Carroll County officials swiftly voiced opposition Friday to news that the federal government is eyeing a former military property near Westminster as a potential shelter for immigrant children — underscoring the challenge the Obama administration faces as it tries to manage a surge of new arrivals.

A day after federal officials notified local leaders it would conduct a preliminary assessment of the vacant Army Reserve Center, the Carroll County Board of Commissioners convened an emergency meeting and, along with Republican Rep. Andy Harris, pledged to resist efforts to use the site.

"Carroll County will not become a repository for Obama's failed immigration policies," said Commissioner Richard Rothschild. He said the idea is "in no way, shape or form approved by the governing body of this county."

The reaction in Carroll County, one of Maryland's Republican strongholds, comes as federal agencies struggle to keep up with an influx of unaccompanied minors — mostly from Central America — who are flooding across the southwestern border.

Some 57,000 children have entered the United States illegally since October, more than double the number than during the same period in the previous year, and officials expect the number to reach 90,000 by the end of September.

By law, the U.S. Department of Health and Human Services must care for the children until they can be placed with relatives or caretakers in the United States, but the pace of border crossings has strained the agency's ability to handle what the administration and others have described as a humanitarian crisis.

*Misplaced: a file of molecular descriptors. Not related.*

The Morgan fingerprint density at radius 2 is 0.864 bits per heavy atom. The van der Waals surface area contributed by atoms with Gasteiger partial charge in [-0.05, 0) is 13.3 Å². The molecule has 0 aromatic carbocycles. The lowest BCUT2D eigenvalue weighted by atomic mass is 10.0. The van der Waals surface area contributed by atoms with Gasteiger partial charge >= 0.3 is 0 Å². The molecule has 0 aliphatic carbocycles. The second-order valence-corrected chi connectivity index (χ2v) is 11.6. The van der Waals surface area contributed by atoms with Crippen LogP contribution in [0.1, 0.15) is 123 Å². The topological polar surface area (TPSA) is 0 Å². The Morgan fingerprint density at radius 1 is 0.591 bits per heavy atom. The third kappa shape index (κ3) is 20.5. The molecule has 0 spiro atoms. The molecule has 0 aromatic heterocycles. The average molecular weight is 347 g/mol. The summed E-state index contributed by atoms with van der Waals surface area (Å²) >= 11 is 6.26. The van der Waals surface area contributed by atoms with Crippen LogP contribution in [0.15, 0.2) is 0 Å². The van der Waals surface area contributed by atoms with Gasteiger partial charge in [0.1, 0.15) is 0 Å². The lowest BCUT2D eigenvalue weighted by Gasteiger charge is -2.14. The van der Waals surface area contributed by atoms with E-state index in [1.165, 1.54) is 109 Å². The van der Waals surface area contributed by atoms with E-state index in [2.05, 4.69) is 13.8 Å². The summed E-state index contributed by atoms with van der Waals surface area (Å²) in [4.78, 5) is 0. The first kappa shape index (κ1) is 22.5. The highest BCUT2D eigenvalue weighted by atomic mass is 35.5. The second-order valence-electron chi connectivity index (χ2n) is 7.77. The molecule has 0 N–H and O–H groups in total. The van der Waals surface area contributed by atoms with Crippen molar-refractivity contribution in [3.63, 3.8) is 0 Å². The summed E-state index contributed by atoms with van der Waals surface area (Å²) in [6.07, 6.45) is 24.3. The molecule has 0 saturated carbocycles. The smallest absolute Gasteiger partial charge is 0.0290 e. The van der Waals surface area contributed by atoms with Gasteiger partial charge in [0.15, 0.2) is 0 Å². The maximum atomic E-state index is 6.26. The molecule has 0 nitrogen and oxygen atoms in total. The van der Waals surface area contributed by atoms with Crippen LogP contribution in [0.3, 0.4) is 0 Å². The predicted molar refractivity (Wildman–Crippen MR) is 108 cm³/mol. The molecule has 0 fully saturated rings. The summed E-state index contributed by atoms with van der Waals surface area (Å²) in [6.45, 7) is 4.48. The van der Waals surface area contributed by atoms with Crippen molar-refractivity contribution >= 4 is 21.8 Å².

The 3.8-acre site just south of the Westminster city line is the fourth location in Maryland known to have been reviewed by the federal government. The other three — a private school in Montgomery County, a former orphanage in Prince George's County and a vacant 1.1 million-square-foot office complex in Baltimore — were dismissed as unsuitable.

As in those previous cases, federal officials declined to confirm the property is being considered. Kenneth J. Wolfe, a spokesman for Health and Human Services, said officials are looking at sites suggested by the General Services Administration as well as by state and local governments. It's not clear who proposed the Westminster site.

"While only a few facilities will ultimately be selected, a wide range of facilities are being identified and evaluated to determine if they may feasibly provide temporary shelter space for children," Wolfe said in a statement. "Facilities will be announced when they are identified as viable options."

The government has opened space for the children at some military facilities, including Lackland Air Force Base in Texas and Fort Sill in Oklahoma.

It's not clear how many children could be housed at the former Army Reserve Center outside Westminster, or when the administration will decide whether to move forward.

Local officials said the property, located about a quarter-mile from Route 140, has been vacant for years. There are two brick buildings on the site.